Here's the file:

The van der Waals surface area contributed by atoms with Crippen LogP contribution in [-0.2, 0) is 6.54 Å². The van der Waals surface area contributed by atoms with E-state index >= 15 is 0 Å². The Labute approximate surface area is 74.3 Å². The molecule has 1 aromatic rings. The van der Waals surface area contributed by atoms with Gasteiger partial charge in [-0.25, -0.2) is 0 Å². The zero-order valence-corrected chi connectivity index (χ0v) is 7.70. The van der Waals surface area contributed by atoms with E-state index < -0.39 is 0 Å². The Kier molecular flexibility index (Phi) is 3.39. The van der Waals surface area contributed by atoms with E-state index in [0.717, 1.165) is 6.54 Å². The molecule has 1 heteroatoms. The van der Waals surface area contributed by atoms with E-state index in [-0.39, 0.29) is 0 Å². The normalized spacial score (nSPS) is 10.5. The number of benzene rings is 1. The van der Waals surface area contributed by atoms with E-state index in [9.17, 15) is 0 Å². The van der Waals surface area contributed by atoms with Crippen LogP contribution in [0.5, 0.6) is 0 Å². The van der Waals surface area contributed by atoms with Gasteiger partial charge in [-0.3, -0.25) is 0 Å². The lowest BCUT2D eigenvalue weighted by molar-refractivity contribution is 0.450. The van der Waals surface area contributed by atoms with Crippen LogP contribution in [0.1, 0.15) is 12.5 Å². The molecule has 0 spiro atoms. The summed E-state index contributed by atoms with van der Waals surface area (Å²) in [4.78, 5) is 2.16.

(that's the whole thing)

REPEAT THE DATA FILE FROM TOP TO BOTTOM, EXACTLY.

The van der Waals surface area contributed by atoms with Crippen LogP contribution in [-0.2, 0) is 6.54 Å². The van der Waals surface area contributed by atoms with E-state index >= 15 is 0 Å². The Labute approximate surface area is 74.3 Å². The molecule has 1 aromatic rings. The van der Waals surface area contributed by atoms with Gasteiger partial charge in [-0.25, -0.2) is 0 Å². The zero-order valence-corrected chi connectivity index (χ0v) is 7.70. The van der Waals surface area contributed by atoms with E-state index < -0.39 is 0 Å². The Kier molecular flexibility index (Phi) is 3.39. The van der Waals surface area contributed by atoms with E-state index in [0.717, 1.165) is 6.54 Å². The molecule has 1 heteroatoms. The van der Waals surface area contributed by atoms with E-state index in [-0.39, 0.29) is 0 Å². The normalized spacial score (nSPS) is 10.5. The number of benzene rings is 1. The van der Waals surface area contributed by atoms with E-state index in [9.17, 15) is 0 Å². The van der Waals surface area contributed by atoms with Crippen LogP contribution in [0.5, 0.6) is 0 Å². The van der Waals surface area contributed by atoms with Gasteiger partial charge in [-0.3, -0.25) is 0 Å². The lowest BCUT2D eigenvalue weighted by molar-refractivity contribution is 0.450. The van der Waals surface area contributed by atoms with Crippen LogP contribution in [0.1, 0.15) is 12.5 Å². The molecule has 0 spiro atoms. The summed E-state index contributed by atoms with van der Waals surface area (Å²) in [4.78, 5) is 2.16.